We show that a substantial share of the federally-funded Medicaid expansion substituted for existing locally-funded safety net programs. Despite this offset, the expansion produced a substantial increase in hospital revenue and profitability, with larger gains for government hospitals. On the benefits side, we do not detect significant improvements in patient health, although the expansion led to substantially greater hospital and emergency room use, and a reallocation of care from public to private and better-quality hospitals.
In other words, the expansion brought in federal money that benefited hospitals and government budgets, and it made care more accessible to patients, but gains to actual health are harder to find. This could partly be just a limitation of the study — for example, it finds a 7 percent reduction in in-hospital mortality, but it’s not statistically significant — but other studies have struggled to find health improvements from Medicaid as well.
And beyond measuring the efficacy of this major aspect of Obamacare, the paper really drives home the expansion’s game-theory dimension. States get to decide whether to expand Medicaid, but if they opt in, the federal government picks up almost all of the tab, spreading the cost throughout the whole country. (The federal share started at 100 percent and is slowly ratcheting down to 90.) If all the states opted out, federal taxpayers everywhere would save money — apparently at little cost in patient health — but as it is, the handful of states that haven’t expanded are passing up a pretty big check while their residents still pay federal taxes toward everyone else’s expansions.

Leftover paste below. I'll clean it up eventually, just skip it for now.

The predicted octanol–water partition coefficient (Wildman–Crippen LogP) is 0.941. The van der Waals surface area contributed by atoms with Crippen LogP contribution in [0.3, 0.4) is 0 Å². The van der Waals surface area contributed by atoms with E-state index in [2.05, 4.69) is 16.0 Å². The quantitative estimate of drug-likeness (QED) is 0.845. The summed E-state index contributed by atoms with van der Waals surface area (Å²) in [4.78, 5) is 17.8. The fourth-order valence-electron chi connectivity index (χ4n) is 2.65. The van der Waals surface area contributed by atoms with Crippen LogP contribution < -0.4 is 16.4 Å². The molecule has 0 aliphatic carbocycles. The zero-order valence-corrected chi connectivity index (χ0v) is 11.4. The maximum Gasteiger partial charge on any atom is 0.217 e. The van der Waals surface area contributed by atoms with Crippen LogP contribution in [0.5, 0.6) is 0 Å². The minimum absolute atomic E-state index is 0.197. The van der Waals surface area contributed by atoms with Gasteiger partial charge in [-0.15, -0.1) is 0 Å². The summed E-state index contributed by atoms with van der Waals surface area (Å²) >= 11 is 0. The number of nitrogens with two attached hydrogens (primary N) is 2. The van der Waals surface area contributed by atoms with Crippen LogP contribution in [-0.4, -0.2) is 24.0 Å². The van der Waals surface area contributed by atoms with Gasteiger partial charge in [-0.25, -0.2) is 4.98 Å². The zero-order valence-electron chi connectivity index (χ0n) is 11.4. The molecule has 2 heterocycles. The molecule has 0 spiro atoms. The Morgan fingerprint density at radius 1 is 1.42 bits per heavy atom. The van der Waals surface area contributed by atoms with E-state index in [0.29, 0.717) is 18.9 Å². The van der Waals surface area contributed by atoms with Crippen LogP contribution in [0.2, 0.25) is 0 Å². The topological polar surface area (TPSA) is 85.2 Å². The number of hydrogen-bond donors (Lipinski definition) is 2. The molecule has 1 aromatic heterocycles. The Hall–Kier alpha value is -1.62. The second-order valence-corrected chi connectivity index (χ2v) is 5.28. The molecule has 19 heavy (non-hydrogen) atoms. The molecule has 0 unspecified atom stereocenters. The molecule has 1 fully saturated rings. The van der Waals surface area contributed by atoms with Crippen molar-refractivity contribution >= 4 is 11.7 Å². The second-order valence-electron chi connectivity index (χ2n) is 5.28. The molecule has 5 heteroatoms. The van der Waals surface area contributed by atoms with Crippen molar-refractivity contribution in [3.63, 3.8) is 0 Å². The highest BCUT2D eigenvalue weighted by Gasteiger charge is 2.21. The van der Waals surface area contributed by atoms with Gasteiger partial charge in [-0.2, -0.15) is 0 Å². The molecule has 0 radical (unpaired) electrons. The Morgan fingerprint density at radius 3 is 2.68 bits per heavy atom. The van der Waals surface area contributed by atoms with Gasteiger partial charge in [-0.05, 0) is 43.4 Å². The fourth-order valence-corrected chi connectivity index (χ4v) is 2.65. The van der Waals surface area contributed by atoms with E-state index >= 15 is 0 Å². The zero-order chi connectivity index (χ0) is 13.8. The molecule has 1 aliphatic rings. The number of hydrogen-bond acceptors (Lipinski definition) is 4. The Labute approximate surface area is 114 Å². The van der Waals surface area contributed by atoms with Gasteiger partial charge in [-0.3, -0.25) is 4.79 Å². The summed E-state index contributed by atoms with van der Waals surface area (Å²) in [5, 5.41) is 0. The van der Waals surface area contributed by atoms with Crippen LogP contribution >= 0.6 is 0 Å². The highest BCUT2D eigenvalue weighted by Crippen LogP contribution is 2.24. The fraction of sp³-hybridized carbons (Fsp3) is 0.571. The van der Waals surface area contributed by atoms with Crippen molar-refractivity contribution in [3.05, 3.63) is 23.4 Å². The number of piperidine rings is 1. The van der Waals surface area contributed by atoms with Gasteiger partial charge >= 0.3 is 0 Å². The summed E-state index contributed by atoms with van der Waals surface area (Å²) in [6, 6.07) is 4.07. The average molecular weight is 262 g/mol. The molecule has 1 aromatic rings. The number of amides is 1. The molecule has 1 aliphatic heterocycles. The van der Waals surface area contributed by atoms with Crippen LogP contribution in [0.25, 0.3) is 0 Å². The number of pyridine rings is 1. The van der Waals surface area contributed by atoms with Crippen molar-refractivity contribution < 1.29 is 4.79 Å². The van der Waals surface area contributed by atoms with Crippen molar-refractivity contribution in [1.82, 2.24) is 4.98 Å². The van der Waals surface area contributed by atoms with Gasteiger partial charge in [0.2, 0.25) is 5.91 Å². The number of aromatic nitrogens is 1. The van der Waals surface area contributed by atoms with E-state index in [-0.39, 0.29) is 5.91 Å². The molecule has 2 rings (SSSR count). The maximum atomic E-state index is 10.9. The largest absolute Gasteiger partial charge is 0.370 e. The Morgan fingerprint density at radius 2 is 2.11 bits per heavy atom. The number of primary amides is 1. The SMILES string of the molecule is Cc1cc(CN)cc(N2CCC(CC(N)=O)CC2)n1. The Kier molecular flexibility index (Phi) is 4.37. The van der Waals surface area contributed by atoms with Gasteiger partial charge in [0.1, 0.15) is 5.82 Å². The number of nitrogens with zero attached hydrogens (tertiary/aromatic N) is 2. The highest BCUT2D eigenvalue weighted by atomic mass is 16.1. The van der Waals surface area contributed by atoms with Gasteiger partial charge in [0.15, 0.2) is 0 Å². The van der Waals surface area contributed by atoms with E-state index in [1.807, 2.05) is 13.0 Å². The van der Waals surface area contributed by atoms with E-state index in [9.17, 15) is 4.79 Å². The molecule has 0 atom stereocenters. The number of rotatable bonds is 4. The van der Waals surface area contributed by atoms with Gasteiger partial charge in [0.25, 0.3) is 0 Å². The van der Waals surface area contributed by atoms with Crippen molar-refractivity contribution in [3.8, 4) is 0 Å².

To add insult to injury, in states that expand, much of that big check comes right back to state and local governments; at least some of the time, they get enough to reimburse them for their share of the initial cost and then some. In California, “about half” — half! — “of the Medicaid expansion replaced county safety net programs that previously would pay for hospital care for eligible uninsured low-income patients,” the new study finds.
California hospitals were big winners too, because Medicaid reimburses them at about twice — twice! — the rate those county programs do. Government hospitals “received nearly a 20% increase in total revenue per bed,” the paper says, despite the fact that they experienced lower patient volume because more people could go to private hospitals, which themselves saw revenue jump 8 percent per bed. Hospitals’ operating margins improved by about four percentage points as well, indicating they “do not seem to be deploying this income toward greater capital spending or expanding bed capacity, at least in the short run.” And though most private hospitals are nonprofit, to the extent this new money is spent in the state, governments will get another bite at it via income and sales taxes and the like.
Other states with less generous services will see less of an offset when they expand Medicaid, and it’s possible the program serves as a work disincentive to some degree, which would increase welfare use and decrease tax receipts. But despite efforts by some of my fellow conservatives to paint expansion as a bad deal for the states that opt in, at minimum it is very far from clear that this is the case. With Medicaid expansion, state governments get new money for things they’re already doing and create a windfall for hospitals.
Basically, we have a system that makes it entirely rational to dump tons of money into a health-care program that doesn’t improve health very much.